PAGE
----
4th December 2018, Strand Palace Hotel, 372 Strand, London WC2R 0JJ, United Kingdom
Context Statement: The Launch of the HTS Era
The HTS 2018 Roundtable… LEOs… MEOs… GEOs offers an in-depth exploration of the drivers and trends behind the continuing massive growth potential in the market for satellite-based broadband solutions. This is a market which kick-started longer ago than you may think, because it was just earlier this year that we were reminded of the launch of the high throughput satellite (HTS) era when, in June, Thaicom announced that it was considering ways to prolong the life of IPstar, its pioneering HTS spacecraft launched as far back as 2005… 13 years ago.
The Operator as Provider
At that time IPstar was the highest capacity satellite in orbit, offering 45 Gbps of Ku-band capacity. Though projected to run out of fuel in 2022, this example of first generation HTS may exceed its in-orbit capability expectations by as much as two additional years.
Current and future generations of HTS technology provide capacity at prices significantly lower than that of the first generation exemplified by IPstar, prices which mean that satellite operators are moving to provision of services in addition to raw capacity.
The Downward Revision in Capacity Pricing (Erosion, or Market Access Enabler?)
In further illustration of the downward trend in satellite capacity pricing that has been brought about by increasing numbers of more powerful HTS spacecraft in orbit, Northern Sky Research (NSR) has shown that prices are trending between 35% and 60% lower than two years ago.
Whilst the NSR analysis addressed only geostationary satellite systems (GEO) – excluding the medium Earth orbit (MEO) O3b constellation and upcoming low Earth orbit (LEO) mega-constellation–based systems – and additionally acknowledges that the rate of price erosion is slowing, their analysis has shown that sliding prices will continue into 2019. Whilst NSR has found that multiple factors – in addition to HTS – are contributing to the pricing decline, the factor driving the sharpest decline is satellite operators that have gone low, with large connectivity deals in markets like inflight connectivity and maritime.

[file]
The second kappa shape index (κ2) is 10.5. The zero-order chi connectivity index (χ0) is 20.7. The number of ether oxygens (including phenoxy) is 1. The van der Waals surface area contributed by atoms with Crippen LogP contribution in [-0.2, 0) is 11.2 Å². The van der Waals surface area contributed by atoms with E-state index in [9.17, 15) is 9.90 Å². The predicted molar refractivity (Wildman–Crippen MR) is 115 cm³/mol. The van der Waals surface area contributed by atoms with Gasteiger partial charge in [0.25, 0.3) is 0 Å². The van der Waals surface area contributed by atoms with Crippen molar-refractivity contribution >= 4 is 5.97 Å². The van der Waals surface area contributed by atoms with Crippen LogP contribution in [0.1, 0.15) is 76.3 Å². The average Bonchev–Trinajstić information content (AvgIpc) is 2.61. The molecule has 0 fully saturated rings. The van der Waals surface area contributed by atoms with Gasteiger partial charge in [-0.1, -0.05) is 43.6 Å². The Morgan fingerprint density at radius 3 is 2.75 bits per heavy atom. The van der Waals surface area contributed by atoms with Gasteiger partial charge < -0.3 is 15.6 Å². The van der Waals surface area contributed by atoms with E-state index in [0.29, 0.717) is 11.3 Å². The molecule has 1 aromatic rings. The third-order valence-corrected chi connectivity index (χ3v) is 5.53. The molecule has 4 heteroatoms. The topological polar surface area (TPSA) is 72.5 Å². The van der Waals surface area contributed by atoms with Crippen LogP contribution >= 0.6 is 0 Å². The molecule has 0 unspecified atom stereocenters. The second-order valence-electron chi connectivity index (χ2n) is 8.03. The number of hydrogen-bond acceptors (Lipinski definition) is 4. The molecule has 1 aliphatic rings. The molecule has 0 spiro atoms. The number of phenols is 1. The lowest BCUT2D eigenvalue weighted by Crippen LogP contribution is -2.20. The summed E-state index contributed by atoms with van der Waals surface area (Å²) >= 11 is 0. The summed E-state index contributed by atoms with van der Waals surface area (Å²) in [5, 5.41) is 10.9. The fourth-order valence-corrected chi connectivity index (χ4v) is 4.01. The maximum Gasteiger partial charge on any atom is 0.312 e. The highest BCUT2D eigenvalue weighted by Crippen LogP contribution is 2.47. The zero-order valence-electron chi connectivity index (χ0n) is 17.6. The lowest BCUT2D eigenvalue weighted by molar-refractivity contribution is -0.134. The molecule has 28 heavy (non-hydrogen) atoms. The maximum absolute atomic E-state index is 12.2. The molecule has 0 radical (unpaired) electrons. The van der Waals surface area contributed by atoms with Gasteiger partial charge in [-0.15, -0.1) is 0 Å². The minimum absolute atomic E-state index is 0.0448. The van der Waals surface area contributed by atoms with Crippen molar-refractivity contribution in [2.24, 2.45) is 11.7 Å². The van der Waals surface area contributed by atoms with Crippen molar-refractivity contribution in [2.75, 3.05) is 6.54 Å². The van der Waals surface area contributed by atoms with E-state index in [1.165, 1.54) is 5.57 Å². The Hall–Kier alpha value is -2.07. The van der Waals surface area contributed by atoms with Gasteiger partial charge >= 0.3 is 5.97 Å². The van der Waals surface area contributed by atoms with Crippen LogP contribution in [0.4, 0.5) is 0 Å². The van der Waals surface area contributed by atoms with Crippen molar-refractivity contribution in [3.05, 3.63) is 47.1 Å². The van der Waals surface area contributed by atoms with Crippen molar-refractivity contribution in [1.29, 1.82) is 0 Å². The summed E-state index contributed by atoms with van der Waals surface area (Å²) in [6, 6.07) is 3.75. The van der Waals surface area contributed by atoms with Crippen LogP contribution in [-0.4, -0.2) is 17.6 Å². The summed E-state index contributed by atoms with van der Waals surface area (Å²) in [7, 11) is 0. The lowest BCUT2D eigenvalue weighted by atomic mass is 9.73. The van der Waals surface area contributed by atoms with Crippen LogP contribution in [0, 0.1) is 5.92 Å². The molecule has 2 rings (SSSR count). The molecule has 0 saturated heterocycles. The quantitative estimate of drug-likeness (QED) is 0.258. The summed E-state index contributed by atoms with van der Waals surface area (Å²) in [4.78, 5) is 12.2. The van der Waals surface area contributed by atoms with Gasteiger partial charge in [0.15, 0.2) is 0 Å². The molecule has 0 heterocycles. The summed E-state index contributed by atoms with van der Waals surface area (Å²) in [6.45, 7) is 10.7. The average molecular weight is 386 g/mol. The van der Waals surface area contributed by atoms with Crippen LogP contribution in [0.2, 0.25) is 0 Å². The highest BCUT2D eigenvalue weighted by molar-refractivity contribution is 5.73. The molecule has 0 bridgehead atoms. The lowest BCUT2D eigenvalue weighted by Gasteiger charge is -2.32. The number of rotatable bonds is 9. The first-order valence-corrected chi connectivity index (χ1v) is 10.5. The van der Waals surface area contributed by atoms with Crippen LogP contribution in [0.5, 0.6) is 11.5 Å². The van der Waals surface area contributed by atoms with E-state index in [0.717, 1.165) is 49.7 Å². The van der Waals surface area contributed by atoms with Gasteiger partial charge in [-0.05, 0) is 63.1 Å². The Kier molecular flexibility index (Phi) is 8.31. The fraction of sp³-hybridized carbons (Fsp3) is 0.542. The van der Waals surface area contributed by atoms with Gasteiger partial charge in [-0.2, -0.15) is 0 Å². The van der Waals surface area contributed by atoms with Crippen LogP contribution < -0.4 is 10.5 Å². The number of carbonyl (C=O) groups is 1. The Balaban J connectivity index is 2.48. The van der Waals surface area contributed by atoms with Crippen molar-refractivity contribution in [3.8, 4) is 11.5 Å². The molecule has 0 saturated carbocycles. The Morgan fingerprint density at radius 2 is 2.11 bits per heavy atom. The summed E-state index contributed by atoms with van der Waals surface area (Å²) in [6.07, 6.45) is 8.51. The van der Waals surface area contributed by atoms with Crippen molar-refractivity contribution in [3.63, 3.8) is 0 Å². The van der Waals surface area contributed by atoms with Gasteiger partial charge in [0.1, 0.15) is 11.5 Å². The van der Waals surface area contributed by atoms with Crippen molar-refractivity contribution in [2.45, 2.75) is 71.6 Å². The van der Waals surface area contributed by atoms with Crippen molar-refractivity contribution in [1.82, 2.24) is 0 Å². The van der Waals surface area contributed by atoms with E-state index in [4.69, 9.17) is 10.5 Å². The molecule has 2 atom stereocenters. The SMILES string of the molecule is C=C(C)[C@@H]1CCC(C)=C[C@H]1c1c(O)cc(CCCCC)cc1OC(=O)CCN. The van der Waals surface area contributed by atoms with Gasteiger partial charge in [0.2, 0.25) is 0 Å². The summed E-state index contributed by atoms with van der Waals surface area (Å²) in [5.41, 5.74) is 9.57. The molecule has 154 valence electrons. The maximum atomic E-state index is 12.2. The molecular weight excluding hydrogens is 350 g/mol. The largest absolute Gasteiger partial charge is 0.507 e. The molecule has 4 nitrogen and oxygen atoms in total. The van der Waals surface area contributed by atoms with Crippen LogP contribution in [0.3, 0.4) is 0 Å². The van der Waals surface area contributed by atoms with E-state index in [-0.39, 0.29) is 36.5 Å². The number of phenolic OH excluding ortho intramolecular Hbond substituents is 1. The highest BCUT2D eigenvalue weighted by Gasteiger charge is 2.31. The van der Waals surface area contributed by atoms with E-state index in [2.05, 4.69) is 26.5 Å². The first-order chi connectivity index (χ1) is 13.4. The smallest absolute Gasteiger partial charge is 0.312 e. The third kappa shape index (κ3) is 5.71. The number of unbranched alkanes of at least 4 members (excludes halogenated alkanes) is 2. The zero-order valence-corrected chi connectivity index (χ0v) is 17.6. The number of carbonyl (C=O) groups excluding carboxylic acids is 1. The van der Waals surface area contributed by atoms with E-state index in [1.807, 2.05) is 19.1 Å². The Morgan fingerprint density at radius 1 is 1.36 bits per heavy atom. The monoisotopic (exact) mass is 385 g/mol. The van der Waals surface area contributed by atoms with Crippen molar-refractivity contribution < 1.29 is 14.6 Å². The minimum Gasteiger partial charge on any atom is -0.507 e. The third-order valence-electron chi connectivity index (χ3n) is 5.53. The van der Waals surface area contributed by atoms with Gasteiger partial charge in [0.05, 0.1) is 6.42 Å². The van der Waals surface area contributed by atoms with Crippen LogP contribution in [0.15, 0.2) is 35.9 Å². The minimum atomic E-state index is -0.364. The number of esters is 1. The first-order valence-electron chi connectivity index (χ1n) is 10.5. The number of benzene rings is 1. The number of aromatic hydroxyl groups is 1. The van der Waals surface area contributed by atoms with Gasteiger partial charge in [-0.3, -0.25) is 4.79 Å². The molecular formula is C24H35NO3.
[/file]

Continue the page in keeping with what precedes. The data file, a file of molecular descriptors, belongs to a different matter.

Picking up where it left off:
Indeed, inflight connectivity (IFC) providers – such as Panasonic Avionics, Global Eagle and Gogo – have been buying large sums of HTS capacity, often becoming ‘anchor’ customers that underpin the business case behind entire satellites. In the NSR analysis mobility capacity deals show the steepest pricing declines since 2016, some by slightly over 60%, with HTS consumer broadband and cellular backhaul close behind in the high 50 percentiles.
The Americas, Europe, Africa and Asia
After seeing HTS systems and technology advance over the Americas, Europe and Africa, global and regional operators in Asia are beginning to direct their attention to launching HTS satellites en masse, bringing the HTS focus back to the region, with: SES-12, Eutelsat-172b, Intelsat/JSAT, Horizons-3e, Telesat/APT Satellite Telstar-18 Vantage/Apstar-5C, and more AsiaPac HTS capacity on the way from Kacific, China Satcom and mu Space. Meassat, too, hopes to have orbited by 2021 HTS capacity to provide broadband services to Malaysia.
A year later the Indonesian government plans to have launched a high-throughput satellite to bring internet access to unreached parts its island archipelago, delivering capacity of at least 150 Gbps. With another 50 Gbps of capacity to be leased from other satellites, Indonesia’s satellite programme will be the highest capacity system designated purely for the purpose of closing a single nation’s digital divide.
Africa, too, is likely to see a deluge of new HTS capacity. Eutelsat, Spacecom, Viasat and Global IP all have Ka-band HTS spacecraft under development to bring broadband to the continent.